Bond sales by companies worldwide slowed to an 11-year low in January as investors shunned risk amid a meltdown in capital and commodities markets.
About $329 billion (€303.3bn) of debt has been issued so far this month, the least for a January since 2005, when $299bn of securities were sold.
That’s despite the biggest day ever for bond sales in the US on January 13 when Anheuser-Busch InBev sold $46bn of bonds to fund its takeover of SABMiller.
The deal was the second-largest dollar-denominated debt deal on record.
“It’s like the Emperor has no clothes — the world is not as rich as it thought it was,” said Eden Riche, the London-based global head of high-yield and emerging-markets syndicate at ING Bank.
“There are a number of factors coming together all at once — deflating global asset bubbles, the collapse in the commodity market, China slowdown, and concerns the Federal Reserve will raise rates too quickly. It’s created the perfect storm,” the analysts said.
Since the Fed raised rates last month, a rout in Chinese equities has fuelled concern a slowdown there would spread to the global economy.
The Standard & Poor’s 500 stock index has since plunged 6.8%, oil prices have declined 20% over the same period and junk bonds have lost about 1.8%.
January is on track for the slowest month for initial public offerings on US exchanges since December 2008, when no companies filed to raise shares after the bankruptcy of Lehman Brothers Holdings.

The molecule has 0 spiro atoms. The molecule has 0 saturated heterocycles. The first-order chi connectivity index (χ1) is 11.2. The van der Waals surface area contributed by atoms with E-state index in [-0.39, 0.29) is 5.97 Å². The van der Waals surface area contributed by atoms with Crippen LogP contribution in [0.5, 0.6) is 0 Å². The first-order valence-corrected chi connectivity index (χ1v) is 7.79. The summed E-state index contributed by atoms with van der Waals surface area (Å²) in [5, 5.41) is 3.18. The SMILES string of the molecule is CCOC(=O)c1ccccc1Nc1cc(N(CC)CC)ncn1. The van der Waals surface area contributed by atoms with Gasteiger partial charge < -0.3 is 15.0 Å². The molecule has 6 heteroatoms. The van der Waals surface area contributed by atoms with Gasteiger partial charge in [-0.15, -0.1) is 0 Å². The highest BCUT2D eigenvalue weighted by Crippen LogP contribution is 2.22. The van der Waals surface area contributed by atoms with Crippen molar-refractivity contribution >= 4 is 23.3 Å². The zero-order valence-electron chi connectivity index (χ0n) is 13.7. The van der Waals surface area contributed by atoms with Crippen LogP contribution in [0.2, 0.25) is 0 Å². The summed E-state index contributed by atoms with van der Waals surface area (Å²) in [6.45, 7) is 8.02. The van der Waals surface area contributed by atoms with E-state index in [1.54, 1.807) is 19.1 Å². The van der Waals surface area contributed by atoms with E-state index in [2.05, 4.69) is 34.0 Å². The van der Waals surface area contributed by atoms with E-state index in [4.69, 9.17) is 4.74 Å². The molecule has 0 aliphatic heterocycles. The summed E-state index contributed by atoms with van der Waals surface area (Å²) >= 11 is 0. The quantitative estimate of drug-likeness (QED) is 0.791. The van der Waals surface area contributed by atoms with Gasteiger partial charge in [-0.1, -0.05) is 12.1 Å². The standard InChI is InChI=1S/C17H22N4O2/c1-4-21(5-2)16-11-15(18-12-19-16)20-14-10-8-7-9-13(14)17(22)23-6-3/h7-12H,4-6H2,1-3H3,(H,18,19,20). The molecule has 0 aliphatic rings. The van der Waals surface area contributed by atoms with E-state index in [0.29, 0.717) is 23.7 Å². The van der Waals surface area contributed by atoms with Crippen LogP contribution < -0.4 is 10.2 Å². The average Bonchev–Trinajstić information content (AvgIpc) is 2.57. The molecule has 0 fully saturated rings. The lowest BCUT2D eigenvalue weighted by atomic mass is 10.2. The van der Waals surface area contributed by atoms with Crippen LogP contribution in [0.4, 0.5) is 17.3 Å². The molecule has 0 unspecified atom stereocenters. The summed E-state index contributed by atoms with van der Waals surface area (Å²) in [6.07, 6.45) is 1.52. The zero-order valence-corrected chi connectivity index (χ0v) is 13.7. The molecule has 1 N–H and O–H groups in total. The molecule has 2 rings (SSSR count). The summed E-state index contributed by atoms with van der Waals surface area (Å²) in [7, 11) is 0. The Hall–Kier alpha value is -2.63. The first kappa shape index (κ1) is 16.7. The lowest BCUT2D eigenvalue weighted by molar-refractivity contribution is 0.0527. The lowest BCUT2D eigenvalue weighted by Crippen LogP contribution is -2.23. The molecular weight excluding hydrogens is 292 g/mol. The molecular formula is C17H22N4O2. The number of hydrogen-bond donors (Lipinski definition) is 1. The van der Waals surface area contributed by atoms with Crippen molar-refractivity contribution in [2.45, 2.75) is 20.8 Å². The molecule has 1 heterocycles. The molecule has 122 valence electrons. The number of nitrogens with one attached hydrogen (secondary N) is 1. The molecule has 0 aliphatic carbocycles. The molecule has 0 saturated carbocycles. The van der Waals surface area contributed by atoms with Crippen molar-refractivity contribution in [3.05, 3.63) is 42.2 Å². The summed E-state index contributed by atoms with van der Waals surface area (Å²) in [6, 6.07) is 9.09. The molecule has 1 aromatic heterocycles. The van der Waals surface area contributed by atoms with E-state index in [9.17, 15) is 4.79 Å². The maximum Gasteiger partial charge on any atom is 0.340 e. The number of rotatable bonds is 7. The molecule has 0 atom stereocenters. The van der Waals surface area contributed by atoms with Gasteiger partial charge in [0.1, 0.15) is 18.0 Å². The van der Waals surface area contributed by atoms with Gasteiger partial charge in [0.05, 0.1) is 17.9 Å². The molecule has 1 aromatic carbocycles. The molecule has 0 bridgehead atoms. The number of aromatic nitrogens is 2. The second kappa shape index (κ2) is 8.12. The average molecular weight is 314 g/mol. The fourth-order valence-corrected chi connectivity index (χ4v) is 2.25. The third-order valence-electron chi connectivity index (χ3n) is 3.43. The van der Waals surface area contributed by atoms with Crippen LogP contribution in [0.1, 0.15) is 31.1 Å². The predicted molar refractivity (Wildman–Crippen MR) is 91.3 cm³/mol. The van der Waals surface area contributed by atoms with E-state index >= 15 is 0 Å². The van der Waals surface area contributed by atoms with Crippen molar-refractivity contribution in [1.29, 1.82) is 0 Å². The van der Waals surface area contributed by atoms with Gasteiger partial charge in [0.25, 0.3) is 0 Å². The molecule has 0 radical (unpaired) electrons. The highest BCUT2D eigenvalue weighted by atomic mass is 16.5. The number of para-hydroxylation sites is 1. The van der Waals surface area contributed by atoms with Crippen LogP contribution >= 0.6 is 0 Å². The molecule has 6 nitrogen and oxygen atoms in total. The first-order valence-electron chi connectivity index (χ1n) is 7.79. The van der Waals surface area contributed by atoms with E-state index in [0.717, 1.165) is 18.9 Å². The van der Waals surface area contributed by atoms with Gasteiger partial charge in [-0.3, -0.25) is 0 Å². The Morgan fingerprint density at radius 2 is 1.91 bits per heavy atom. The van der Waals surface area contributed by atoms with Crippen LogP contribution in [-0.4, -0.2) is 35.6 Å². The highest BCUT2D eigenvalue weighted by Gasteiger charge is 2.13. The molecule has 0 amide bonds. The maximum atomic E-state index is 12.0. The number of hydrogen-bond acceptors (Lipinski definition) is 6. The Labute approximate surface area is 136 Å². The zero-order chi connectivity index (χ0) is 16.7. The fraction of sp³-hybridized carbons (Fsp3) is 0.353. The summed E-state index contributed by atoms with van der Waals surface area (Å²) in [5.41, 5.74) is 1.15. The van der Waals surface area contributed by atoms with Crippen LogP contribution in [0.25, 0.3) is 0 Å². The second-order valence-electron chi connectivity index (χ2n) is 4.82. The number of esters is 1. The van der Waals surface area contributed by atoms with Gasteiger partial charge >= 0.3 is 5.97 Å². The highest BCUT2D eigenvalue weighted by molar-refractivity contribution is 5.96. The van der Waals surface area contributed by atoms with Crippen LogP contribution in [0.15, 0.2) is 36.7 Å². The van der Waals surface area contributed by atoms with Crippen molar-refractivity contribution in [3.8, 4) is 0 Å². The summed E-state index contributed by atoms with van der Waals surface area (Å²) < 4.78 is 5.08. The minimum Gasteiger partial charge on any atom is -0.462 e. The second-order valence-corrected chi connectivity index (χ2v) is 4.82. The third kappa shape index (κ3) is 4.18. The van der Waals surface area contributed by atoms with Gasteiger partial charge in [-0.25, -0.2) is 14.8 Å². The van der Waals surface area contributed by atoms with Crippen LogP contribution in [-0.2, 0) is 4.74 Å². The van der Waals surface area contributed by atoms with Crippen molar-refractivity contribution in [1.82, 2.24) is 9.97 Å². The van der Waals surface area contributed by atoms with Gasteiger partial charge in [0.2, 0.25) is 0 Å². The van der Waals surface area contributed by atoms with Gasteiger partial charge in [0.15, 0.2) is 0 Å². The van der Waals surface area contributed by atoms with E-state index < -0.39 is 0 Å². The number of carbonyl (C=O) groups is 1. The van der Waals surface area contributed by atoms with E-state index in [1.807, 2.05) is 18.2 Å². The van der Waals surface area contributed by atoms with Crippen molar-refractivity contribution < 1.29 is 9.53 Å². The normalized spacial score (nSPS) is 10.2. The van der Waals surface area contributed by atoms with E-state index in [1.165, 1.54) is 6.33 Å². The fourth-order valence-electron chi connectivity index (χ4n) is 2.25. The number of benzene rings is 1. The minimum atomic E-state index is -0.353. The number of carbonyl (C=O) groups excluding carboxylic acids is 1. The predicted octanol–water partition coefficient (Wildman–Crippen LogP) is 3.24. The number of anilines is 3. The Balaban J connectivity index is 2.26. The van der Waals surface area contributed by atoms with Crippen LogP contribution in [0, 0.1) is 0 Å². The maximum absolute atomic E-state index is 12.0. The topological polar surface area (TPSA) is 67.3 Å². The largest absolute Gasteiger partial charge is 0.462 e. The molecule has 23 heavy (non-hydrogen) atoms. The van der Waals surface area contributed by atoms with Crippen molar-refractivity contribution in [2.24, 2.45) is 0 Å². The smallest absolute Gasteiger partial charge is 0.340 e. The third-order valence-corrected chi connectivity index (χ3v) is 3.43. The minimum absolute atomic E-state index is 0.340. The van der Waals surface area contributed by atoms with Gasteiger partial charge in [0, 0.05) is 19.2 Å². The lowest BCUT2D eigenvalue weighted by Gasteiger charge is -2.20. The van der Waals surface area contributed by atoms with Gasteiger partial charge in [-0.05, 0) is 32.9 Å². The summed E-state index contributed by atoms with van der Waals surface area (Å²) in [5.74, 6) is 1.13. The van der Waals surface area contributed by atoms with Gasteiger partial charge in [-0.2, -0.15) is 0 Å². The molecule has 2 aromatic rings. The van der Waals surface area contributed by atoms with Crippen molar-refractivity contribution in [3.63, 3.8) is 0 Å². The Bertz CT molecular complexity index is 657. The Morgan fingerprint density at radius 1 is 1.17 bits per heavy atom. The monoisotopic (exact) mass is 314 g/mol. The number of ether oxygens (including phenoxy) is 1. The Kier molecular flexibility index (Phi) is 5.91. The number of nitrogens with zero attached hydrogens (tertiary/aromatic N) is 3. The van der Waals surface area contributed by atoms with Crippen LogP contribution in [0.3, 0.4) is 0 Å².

Corporate note issuance in China may grow at a slower pace this year, as the world’s second-largest economy expands at the weakest pace in a quarter century, according to Tang Lingyun, deputy head of global markets at Industrial & Commercial Bank of China.
Firms in industries with excess capacity will face difficulty in raising debt financing as investors shun lower-rated securities, he said.
Bond investors who gobbled up $29 trillion of corporate debt since the financial crisis have mostly avoided all but the highest-quality issuers.
AB InBev received a record $110bn of investor orders on its offering, allowing it to tighten yields from initial guidance enough to shave about $100 million in potential annual interest costs.
The outlook for high-yield debt is particularly bleak.
Jeffrey Gundlach, chief investment officer of Double Line Capital, who has warned of a recession in the US, has said issuance of the riskier debt will probably collapse amid rising yields and a slowing economy.
“Corporate bond spreads have moved wider in response to increasing global risk,” said Scott Kimball, a Miami-based senior portfolio manager at Taplin Canida & Habacht, part of BMO Global Asset Management, which oversees $237bn of assets.
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